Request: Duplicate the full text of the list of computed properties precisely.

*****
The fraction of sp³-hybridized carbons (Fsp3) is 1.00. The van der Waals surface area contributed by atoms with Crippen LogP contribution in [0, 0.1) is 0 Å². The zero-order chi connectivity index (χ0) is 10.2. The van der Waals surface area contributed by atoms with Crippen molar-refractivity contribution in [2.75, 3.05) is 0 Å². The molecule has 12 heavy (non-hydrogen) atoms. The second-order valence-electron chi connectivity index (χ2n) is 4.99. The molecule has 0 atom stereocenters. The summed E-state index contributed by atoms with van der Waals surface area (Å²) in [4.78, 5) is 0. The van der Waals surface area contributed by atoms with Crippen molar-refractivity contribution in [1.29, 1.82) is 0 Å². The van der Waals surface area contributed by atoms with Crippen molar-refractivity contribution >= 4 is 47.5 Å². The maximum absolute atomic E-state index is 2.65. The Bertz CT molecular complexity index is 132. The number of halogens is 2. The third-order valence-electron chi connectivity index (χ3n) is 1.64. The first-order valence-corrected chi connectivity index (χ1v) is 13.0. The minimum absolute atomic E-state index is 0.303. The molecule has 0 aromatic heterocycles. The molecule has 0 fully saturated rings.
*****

The fraction of sp³-hybridized carbons (Fsp3) is 1.00. The van der Waals surface area contributed by atoms with Crippen LogP contribution in [0, 0.1) is 0 Å². The zero-order chi connectivity index (χ0) is 10.2. The van der Waals surface area contributed by atoms with Crippen molar-refractivity contribution in [2.75, 3.05) is 0 Å². The molecule has 12 heavy (non-hydrogen) atoms. The second-order valence-electron chi connectivity index (χ2n) is 4.99. The molecule has 0 atom stereocenters. The summed E-state index contributed by atoms with van der Waals surface area (Å²) in [4.78, 5) is 0. The van der Waals surface area contributed by atoms with Crippen molar-refractivity contribution in [1.29, 1.82) is 0 Å². The van der Waals surface area contributed by atoms with Crippen molar-refractivity contribution >= 4 is 47.5 Å². The maximum absolute atomic E-state index is 2.65. The Bertz CT molecular complexity index is 132. The number of halogens is 2. The third-order valence-electron chi connectivity index (χ3n) is 1.64. The first-order valence-corrected chi connectivity index (χ1v) is 13.0. The minimum absolute atomic E-state index is 0.303. The molecule has 0 aromatic heterocycles. The molecule has 0 fully saturated rings.